CULTIVATING OUR OWN IMAGE
Lord, teach me to unlearn what the world has taught me.
Read EPHESIANS 4:17–24
Instructions for Christian Living
17 So I tell you this, and insist on it in the Lord, that you must no longer live as the Gentiles do, in the futility of their thinking. 18 They are darkened in their understanding and separated from the life of God because of the ignorance that is in them due to the hardening of their hearts. 19 Having lost all sensitivity, they have given themselves over to sensuality so as to indulge in every kind of impurity, and they are full of greed.
20 That, however, is not the way of life you learned 21 when you heard about Christ and were taught in him in accordance with the truth that is in Jesus. 22 You were taught, with regard to your former way of life, to put off your old self, which is being corrupted by its deceitful desires; 23 to be made new in the attitude of your minds; 24 and to put on the new self, created to be like God in true righteousness and holiness.
New International Version (NIV)Holy Bible, New International Version®, NIV® Copyright ©1973, 1978, 1984, 2011 by Biblica, Inc.® Used by permission. All rights reserved worldwide.
‘And we all, who with unveiled faces contemplate the Lord’s glory, are being transformed into his image’ (2 Cor 3:18).
The word ‘Gentiles’ earlier referred to Christians of different racial and cultural backgrounds, but here ‘Gentiles’ means the human world outside the Christian group. We live in the human world. The constant struggle for Christians is how to live in the world without being tainted by it. Paul describes the cultural context surrounding the first Christians throughout the Roman Empire as given over to sensuality, indulgence in impurity, and the lust for more (19). Do we recognize our own society? The answer has to be both no and yes. Those of us fortunate enough to live in western-style democracies and particularly, like me, in middle-class suburbia, know that our neighbors are decent, charitable, morally upright people. That is because in the past, Christians have been the salt of the earth and their influence on society is still discernible today.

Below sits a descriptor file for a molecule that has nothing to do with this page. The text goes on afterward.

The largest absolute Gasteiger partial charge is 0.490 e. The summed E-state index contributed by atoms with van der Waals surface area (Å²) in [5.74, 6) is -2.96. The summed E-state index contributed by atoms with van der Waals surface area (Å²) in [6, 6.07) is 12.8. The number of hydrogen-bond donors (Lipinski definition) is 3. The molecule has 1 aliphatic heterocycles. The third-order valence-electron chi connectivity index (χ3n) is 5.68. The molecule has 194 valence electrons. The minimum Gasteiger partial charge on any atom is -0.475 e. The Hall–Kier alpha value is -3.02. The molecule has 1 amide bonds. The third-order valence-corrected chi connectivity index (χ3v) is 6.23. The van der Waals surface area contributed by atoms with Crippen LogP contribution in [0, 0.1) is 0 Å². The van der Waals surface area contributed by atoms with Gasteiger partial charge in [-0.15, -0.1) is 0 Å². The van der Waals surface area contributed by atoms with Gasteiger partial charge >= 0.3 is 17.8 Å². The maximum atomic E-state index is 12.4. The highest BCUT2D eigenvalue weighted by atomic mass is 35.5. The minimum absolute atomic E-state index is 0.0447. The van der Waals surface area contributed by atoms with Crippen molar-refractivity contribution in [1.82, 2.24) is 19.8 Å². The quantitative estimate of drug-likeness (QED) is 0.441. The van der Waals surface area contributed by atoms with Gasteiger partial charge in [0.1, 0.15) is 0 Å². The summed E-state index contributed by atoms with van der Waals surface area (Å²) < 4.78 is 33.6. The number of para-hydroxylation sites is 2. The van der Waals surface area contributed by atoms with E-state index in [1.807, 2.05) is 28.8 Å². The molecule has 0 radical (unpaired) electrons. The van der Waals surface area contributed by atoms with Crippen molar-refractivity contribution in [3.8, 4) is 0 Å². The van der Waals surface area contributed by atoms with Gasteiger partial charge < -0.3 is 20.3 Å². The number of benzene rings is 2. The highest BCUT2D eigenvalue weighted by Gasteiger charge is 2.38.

But my teenaged grandchildren are growing up in a world where self-indulgence is becoming the norm. Celebrities are the new heroes: their opulence, their plastic surgery, and their sex lives pervade our TV screens. Children encounter questions about their sexual orientation in primary school. They are constantly besieged by the media urging them to ‘just do it’. People on social media post happy images, photo-shopped to depict themselves always looking beautiful. Today’s reading tells us that self-images are deceptive, not only to others but also to ourselves. The image we must cultivate is the image into which God wants to shape us, characterized by righteousness and holiness, words rarely posted on Facebook or Instagram. We must indeed cultivate a new image and not the world’s image but God’s image.
‘Higher than the highest heavens, / deeper than the deepest sea, / Lord, thy love at last hath conquered; / grant me now my heart’s petition, none of self, and all of thee’ (Theodore Monod, 1836–1921, ‘Oh, the bitter shame and sorrow’).
Lord, in our hearts we long to become fashioned more and more into Your image so that we can please You with our new lifestyle.